There’s nothing like keeping something out of the recycling stream a little longer by putting it to use in your house: satisfying, more sustainable, and, if you’re anything like us and live on the fifth floor of an apartment building, somewhat of an arm-saver as well.
You can buy new tools for shopping in bulk, or you can reuse things you already own. Most of us probably fall somewhere in between those two extremes, but in case you’re still building a grocery shopping kit of your own, here are some of the things you might already own that would work for buying bulk foods:
-Muslin bags that came with purchases: the dust cover to a handbag or the cloth bag that contained a new journal. Like me, you may have these lying around with no memory of where they came from. Wash and use them.
-A paper bag from the bulk aisle, taken once and then brought back for use until it finally begins to fall apart.
-An old sheet or square of fabric, sewn into simple drawstring bulk bags if you have the skill, or, if not, left as a square and folded as a furoshiki cloth.
-A pile of Ziploc bags you still have hanging out around your kitchen, cleaned and dried.
-The plastic containers that the bulk aisle provides, taken once and then washed and reused again and again and again.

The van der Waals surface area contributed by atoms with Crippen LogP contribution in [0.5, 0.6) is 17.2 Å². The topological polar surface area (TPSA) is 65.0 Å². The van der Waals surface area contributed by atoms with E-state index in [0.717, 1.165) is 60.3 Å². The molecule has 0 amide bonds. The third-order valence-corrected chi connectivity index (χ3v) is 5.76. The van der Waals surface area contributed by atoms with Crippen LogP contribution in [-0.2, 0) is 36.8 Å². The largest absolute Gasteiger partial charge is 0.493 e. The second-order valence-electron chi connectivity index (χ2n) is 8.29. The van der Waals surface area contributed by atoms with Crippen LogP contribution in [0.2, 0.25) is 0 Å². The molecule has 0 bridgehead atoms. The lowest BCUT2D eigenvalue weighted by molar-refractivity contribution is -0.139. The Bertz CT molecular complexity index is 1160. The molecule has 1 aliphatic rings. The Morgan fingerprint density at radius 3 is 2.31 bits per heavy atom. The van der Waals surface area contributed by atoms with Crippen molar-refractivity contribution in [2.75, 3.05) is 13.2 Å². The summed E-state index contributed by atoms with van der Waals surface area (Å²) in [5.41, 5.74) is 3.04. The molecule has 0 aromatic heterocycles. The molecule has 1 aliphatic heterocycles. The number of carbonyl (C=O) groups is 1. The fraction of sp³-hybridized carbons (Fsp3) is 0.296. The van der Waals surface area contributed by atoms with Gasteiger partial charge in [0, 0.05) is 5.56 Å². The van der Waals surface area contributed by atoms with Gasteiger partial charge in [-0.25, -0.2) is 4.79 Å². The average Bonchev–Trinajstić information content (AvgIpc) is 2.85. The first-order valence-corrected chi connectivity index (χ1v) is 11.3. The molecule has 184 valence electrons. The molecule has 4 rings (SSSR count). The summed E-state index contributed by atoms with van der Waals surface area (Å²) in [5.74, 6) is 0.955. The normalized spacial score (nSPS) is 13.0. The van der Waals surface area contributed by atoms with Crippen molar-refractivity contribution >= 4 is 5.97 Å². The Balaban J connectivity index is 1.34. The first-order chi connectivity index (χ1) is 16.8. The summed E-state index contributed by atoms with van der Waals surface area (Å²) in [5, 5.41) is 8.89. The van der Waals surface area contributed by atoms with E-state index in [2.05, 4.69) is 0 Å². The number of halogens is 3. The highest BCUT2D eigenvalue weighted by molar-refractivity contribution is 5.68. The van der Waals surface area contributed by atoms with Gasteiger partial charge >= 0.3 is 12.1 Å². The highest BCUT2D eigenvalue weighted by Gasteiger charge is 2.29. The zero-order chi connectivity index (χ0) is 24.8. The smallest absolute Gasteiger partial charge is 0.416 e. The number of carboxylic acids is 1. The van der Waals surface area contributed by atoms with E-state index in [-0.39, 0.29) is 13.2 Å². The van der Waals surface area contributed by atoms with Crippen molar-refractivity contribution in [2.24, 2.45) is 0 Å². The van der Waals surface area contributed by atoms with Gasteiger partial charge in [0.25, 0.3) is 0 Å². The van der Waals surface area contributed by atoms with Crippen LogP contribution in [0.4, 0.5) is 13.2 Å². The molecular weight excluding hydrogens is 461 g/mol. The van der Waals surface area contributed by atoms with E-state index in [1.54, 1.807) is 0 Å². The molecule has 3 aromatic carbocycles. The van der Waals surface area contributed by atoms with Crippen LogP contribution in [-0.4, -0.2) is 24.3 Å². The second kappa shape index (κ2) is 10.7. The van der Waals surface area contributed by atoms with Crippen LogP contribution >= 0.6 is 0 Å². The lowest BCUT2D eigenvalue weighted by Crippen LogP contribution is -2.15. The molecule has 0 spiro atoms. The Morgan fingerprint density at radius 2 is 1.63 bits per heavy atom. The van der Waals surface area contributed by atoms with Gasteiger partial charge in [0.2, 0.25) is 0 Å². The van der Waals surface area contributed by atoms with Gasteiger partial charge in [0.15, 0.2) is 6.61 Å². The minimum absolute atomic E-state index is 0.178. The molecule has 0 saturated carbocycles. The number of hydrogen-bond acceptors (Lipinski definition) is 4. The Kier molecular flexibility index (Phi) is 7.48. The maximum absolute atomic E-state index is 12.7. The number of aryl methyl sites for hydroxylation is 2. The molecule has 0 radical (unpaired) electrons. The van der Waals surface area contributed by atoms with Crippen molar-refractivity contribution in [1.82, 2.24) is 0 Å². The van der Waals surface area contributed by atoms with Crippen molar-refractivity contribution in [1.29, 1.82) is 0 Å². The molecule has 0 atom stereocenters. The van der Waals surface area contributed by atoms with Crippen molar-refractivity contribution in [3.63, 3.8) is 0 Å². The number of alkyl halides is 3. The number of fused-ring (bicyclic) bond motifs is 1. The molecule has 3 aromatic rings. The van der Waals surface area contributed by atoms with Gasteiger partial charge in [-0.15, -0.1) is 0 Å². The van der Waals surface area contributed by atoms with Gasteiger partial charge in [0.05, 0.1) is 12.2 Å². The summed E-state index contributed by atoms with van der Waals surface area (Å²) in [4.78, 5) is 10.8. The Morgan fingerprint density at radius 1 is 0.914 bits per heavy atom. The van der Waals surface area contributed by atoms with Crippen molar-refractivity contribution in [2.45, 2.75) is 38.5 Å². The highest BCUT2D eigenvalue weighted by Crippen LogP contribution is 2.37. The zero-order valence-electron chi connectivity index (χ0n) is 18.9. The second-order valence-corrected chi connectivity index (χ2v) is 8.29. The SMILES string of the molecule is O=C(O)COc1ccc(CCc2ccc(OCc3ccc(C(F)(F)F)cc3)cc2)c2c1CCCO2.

-A plastic yogurt container, cleaned and dried.
-A glass jar that once held capers, olives, artichoke hearts, salsa, etc.
-The plastic containers still lurking around in the backs of your kitchen cabinets from when you used to bring your lunch in them. Sure, they’re a bit spaghetti sauce-stained, but they’re just fine.
-Scrubbed glass vinegar bottles (like so), or the bottle your olive oil, honey, maple syrup, or whatever you’re trying to buy originally came packaged in.
-What you may want to include in your grocery shopping kit.
-“Sustainability is not about purchasing green products.”
-Mixing old plastic containers into your zero-waste shopping kit, here.
-Use those wide-mouth peanut butter jars for freezing.
-Repurpose your plastics.
-Find a store selling bulk foods near you, here.
Other ideas for scrounged-up, repurposed tools for lower-waste grocery shopping?
More thoughts on going zero waste without buying anything new, here.